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Letters to Editor
24 (
3
); 199-200
doi:
10.4103/0971-4065.132028

Immunosupression for patients of endocarditis with glomerulonephritis

Department of Medicine, Dr. Ram Manohar Lohia Hospital and Post Graduate Institute of Medical Education and Research, Guru Gobind Singh Indraprastha University, New Delhi, India
Department of Medicine, Medical College and Hospital, Kolkata, West Bengal, India
Address for correspondence: Dr. Chetana Sen, B-7/11, Diamond Park, PO-Joka, Kolkata-700 104, West Bengal, India. E-mail: chetana87@gmail.com
Licence

This is an open-access article distributed under the terms of the Creative Commons Attribution-Noncommercial-Share Alike 3.0 Unported, which permits unrestricted use, distribution, and reproduction in any medium, provided the original work is properly cited.

Disclaimer:
This article was originally published by Medknow Publications & Media Pvt Ltd and was migrated to Scientific Scholar after the change of Publisher.

Sir,

The case report on post-infectious glomerulonephritis following infective endocarditis, which was amenable to immunosuppression, sheds light on an unusual but highly significant aspect in the management of infective endocarditis.[1] Immunosuppression in infective endocarditis is usually not indicated, and if given without adequate antibiotics, may lead to disastrous results. So, why use immunosuppression in such patients? In this letter, we would like to reiterate those clues that would prompt us for the use of immunosuppression in addition to antibiotics, in a case of subacute bacterial endocarditis (SBE) with renal disease.

Subacute bacterial endocarditis, possibly due to circulating immune complexes, can cause a host of immunological problems. Prolonged infections can cause serological abnormalities, just as hepatitis B is associated with polyarteritis nodosa and hepatitis C with cryoglobulinemia. Infective endocarditis has been associated with positive cytoplasmic anti-neutrophil cytoplasmic antibody (c-ANCA) of the anti proteinase-3(PR-3) type which may mimic ANCA associated vasculitis with endocardial involvement.[234] c-ANCA positivity is considered pathogenic and can also cause features resembling granulomatosis with polyangitis (Wegener's disease), presenting with proliferative glomerulonephritis, lung nodules and pulmonary angiitis, along with rapid clinical deterioration despite appropriate antibiotics.[235] Other antibodies which may be found are low levels of rheumatoid factor, cryoglobulins, anti-nuclear antibodies and anti-cardiolipin antibodies. Such patients may not respond to antibiotics alone. As a corollary, an apparent case of ANCA associated vasculitis may actually be an infective endocarditis, which in certain instances is usually misdiagnosed due to an absence of a significant heart murmur. Early initiation of immunosuppressants in such case may cause catastrophic sepsis. Therefore, determining the underlying cause of ANCA positivity is essential.[2]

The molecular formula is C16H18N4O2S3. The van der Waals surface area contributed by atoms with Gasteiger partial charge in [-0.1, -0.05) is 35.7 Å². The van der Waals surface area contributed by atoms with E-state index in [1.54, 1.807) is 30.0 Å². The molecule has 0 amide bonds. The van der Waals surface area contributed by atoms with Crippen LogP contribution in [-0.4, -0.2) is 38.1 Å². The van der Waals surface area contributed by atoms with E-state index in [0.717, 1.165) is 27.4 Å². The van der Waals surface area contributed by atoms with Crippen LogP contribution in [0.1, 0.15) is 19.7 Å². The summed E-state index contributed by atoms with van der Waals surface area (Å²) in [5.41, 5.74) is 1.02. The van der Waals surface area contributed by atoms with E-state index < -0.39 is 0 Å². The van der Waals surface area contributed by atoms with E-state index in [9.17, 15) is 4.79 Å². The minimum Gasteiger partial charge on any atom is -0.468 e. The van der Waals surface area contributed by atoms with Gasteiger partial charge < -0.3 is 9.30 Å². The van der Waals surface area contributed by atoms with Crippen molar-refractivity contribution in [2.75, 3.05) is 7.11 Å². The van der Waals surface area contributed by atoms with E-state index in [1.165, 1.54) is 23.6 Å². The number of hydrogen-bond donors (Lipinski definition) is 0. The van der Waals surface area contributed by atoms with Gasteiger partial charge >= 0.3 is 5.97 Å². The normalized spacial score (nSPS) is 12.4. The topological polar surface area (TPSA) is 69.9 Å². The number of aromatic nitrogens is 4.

Histological examination of involved organs in infective endocarditis, with multiple autoantibodies formation, is necessary to determine the treatment regime. It has been suggested that post-infectious glomerulonephritis, and the presence of low titer of PR3-ANCA (eg., less than 25 IU/ml), usually responds to appropriate antibiotics alone. Alternatively, high titer of PR3-ANCA (eg., more than 50 IU/ml) or failure to respond to antibiotics within a usual period of time usually warrant antibiotics with corticosteroids or immunosuppressants.[23] Similarly, pauci-immune crescentic glomerulonephritis or vasculitis may need immunosuppressants along with antibiotics. Interstitial nephritis may be drug induced, especially β-lactams or ANCA associated, and usually requires immunosuppression. Renal disease with anti-phospholipid positivity may require warfarin.[23]

Another indication of immunosuppression, apart from infective endocarditis with ANCA positivity failing to respond to antibiotics alone, is culture negative endocarditis secondary to a vasculitis, the echocardiographic picture of which closely resembles SBE.[2]

Therefore, in a case of SBE with worsening renal function, tissue biopsy is essential, along with evaluation for autoantibodies like PR3-ANCA. Secondly, in a case of endocarditis with ANCA positivity, it is necessary to determine the cause of endocarditis as vasculitis or infection, as the latter would probably require immunosuppression along with antibiotics.

References

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  2. , , , , . Symptomatic anti-neutrophil cytoplasmic antibody-positive disease complicating subacute bacterial endocarditis: To treat or not to treat? Case Rep Nephrol Urol. 2012;2:25-32.
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  3. , , , , , , . Proteinase-3 positive crescentic antibody (PR3-ANCA) positive crescentic glomerulonephritis in a patient with Down's syndrome and infectious endocarditis. Nephrol Dial Transplant. 1998;13:2142-6.
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  4. , , . Infective endocarditis mimics ANCA associated glomerulonephritis. Caspian J Intern Med. 2012;3:496-9.
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  5. , , , , , , . Culture-negative subacute bacterial endocarditis masquerades as granulomatosis with polyangiitis (Wegener's granulomatosis) involving both the kidney and lung. BMC Nephrol. 2012;13:174.
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